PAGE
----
Outrage over father who told Biden ‘Come on Brandon’ louder than when Trump suffered similar slurs

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Fury at the Oregon dad who concluded his family’s appeal with President Biden by saying “Come on Brandon” is mocked online, with critics noting there was little outrage when profane slurs were aimed former President Donald Trump.

“OMG, a guy has been disrespectful to the President of the United States in one of the most euphemistic ways possible after four years of all mainstream media celebrating pussies, middle fingers and dams directed at the President of the United States , everybody’s panicking, ”Conservative commentator Ben Shapiro said on Twitter on Monday.

President Joe Biden.  (Photo by Scott Olson / Getty Images)

President Joe Biden. (Photo by Scott Olson / Getty Images)
(Scott Olson / Getty Images)

DAD SAYS TO BIDEN, “LET’S GO BRANDON” DURING NOLLS WAKE-UP CALL – AND BIDEN ANSWERS

Shapiro was referring to a viral Christmas Eve moment that saw Jared Schmeck, a 35-year-old father of four from Oregon, conclude his call with Biden by saying “Let’s go, Brandon,” a phrase that is became a substitute for the more vulgar “F *** Joe Biden” chants which at one point spread across the country.

The moment prompted an immediate reaction from Schmeck, who said he had received threats since the video of his conversation went viral. The incident was also not well received by most of the media, with NBC News calling the exchange a “right-wing insult” while ABC News called it a “vulgar insult.”

Atlantic Editor-in-Chief Ron Brownstein went further in a Friday appearance on CNN, saying the exchange was about “the insurgency.”

President Biden and First Lady Jill Biden meet with the NORAD Tracks Santa Operations Center on Peterson Air Force Base, Colo., Via teleconference in the South Court auditorium on the White House campus in Washington, Friday, 24 December 2021. (AP Photo / Carolyn Kaster)

President Biden and First Lady Jill Biden meet with the NORAD Tracks Santa Operations Center on Peterson Air Force Base, Colo., Via teleconference in the South Court auditorium on the White House campus in Washington, Friday, 24 December 2021. (AP Photo / Carolyn Kaster)
(AP Photo / Carolyn Kaster)

“Look, it’s ungrateful. It’s juvenile. It’s objectionable by the father, but I don’t think it’s fundamentally a question of incivility. It’s a question of insurgency,” Brownstein said. “I don’t know the individual, but the whole type of Let’s Go Brandon motif reflects the opinion of two-thirds of the Republican base, driven by Trump’s claims, the false claims and the Big Lie, that Biden is an illegitimate president. “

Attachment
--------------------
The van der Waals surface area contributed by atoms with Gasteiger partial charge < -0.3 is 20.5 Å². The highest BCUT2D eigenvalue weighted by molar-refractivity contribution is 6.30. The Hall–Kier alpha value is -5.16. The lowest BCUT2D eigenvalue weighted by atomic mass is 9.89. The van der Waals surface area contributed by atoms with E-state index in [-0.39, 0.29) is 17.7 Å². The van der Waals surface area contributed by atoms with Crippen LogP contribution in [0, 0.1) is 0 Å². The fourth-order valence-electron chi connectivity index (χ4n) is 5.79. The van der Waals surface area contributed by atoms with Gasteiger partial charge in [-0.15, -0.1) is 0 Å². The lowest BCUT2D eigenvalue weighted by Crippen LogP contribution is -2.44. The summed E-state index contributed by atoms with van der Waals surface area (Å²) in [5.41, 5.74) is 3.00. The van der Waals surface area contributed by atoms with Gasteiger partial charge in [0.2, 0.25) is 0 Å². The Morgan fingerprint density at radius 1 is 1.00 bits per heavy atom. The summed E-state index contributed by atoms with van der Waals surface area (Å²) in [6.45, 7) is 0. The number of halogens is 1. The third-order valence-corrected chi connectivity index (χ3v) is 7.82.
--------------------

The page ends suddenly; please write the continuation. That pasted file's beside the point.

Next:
But critics such as Shapiro have pointed out that there was far less outrage in instances where vulgar slurs were directed at Trump, including when Virginia’s wife Juli Briskman was photographed fingering. honor to the then president as his procession passed her by bike in 2017.

Briskman was quickly fired from her job at a government contractor after the photo went viral, prompting many to come to her defense.

“It should be illegal to fire the cyclist who gave Trump the middle finger,” a Washington Post headline said shortly after Briskman’s dismissal.

Briskman used his newfound notoriety and sympathetic media coverage to pitch a bid and win a race to represent his region on the Loudoun County, Va., Oversight Board in 2019, garnering even nicer media coverage.

“Take this, Mr. Chairman: Woman who put her finger on Trump’s car wins election,” read an NBC News headline after Briskman’s election victory.

Former President Donald Trump.  (AP Photo / Evan Vucci, file)

Former President Donald Trump. (AP Photo / Evan Vucci, file)

Conservative commentator Stephen L. Miller also hinted at the differences in reaction between Schmeck’s comment on Biden and Briskman’s middle finger, reposting an image of the photo viral as the debate over the Schmeck incident raged on Twitter.

“It was very easy to laugh at Trump, and people should have laughed at him. It’s a wonderful thing that we have a country where we can get away with it,” Miller said in a later tweet.

As controversy rages on, Schmeck said he viewed his use of the line as a “joke” but has now been “attacked” for the exchange.

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“And now I’m under attack for using my free speech,” Schmeck told The Oregonian on Saturday.

“He seems like a cordial guy,” Schmeck continued, referring to the president. “There is no animosity or anything like that. It was just an innocent joke to also express my divine right to joke about my frustrations.… I love him as I love any brother or sister. sister.”

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